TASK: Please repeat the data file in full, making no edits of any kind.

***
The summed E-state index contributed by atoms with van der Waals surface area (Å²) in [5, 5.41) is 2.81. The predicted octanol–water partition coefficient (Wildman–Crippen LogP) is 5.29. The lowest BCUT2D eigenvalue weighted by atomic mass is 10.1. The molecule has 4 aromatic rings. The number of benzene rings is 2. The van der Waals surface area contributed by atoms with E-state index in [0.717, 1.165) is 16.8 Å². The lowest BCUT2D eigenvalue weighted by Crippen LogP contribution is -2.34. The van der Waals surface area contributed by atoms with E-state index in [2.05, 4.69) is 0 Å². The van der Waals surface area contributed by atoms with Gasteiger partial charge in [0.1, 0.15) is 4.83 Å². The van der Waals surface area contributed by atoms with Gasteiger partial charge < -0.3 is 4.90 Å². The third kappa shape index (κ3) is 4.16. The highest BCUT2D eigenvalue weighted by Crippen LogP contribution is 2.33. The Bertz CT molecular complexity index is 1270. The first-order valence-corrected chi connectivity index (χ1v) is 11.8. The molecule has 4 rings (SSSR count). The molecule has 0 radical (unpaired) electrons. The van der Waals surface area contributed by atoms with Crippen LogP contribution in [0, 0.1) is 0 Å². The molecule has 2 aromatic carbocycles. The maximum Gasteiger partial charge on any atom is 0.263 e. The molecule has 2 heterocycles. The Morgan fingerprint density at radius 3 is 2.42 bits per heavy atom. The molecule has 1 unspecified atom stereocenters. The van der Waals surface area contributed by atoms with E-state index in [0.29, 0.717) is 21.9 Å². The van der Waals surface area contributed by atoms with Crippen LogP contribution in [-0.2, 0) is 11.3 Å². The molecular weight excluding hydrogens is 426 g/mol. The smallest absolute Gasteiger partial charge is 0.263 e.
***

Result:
The summed E-state index contributed by atoms with van der Waals surface area (Å²) in [5, 5.41) is 2.81. The predicted octanol–water partition coefficient (Wildman–Crippen LogP) is 5.29. The lowest BCUT2D eigenvalue weighted by atomic mass is 10.1. The molecule has 4 aromatic rings. The number of benzene rings is 2. The van der Waals surface area contributed by atoms with E-state index in [0.717, 1.165) is 16.8 Å². The lowest BCUT2D eigenvalue weighted by Crippen LogP contribution is -2.34. The van der Waals surface area contributed by atoms with E-state index in [2.05, 4.69) is 0 Å². The van der Waals surface area contributed by atoms with Gasteiger partial charge in [0.1, 0.15) is 4.83 Å². The van der Waals surface area contributed by atoms with Gasteiger partial charge < -0.3 is 4.90 Å². The third kappa shape index (κ3) is 4.16. The highest BCUT2D eigenvalue weighted by Crippen LogP contribution is 2.33. The Bertz CT molecular complexity index is 1270. The first-order valence-corrected chi connectivity index (χ1v) is 11.8. The molecule has 4 rings (SSSR count). The molecule has 0 radical (unpaired) electrons. The van der Waals surface area contributed by atoms with Crippen LogP contribution in [0, 0.1) is 0 Å². The molecule has 2 aromatic carbocycles. The maximum Gasteiger partial charge on any atom is 0.263 e. The molecule has 2 heterocycles. The Morgan fingerprint density at radius 3 is 2.42 bits per heavy atom. The molecule has 1 unspecified atom stereocenters. The van der Waals surface area contributed by atoms with E-state index in [0.29, 0.717) is 21.9 Å². The van der Waals surface area contributed by atoms with Crippen LogP contribution in [-0.2, 0) is 11.3 Å². The molecular weight excluding hydrogens is 426 g/mol. The smallest absolute Gasteiger partial charge is 0.263 e.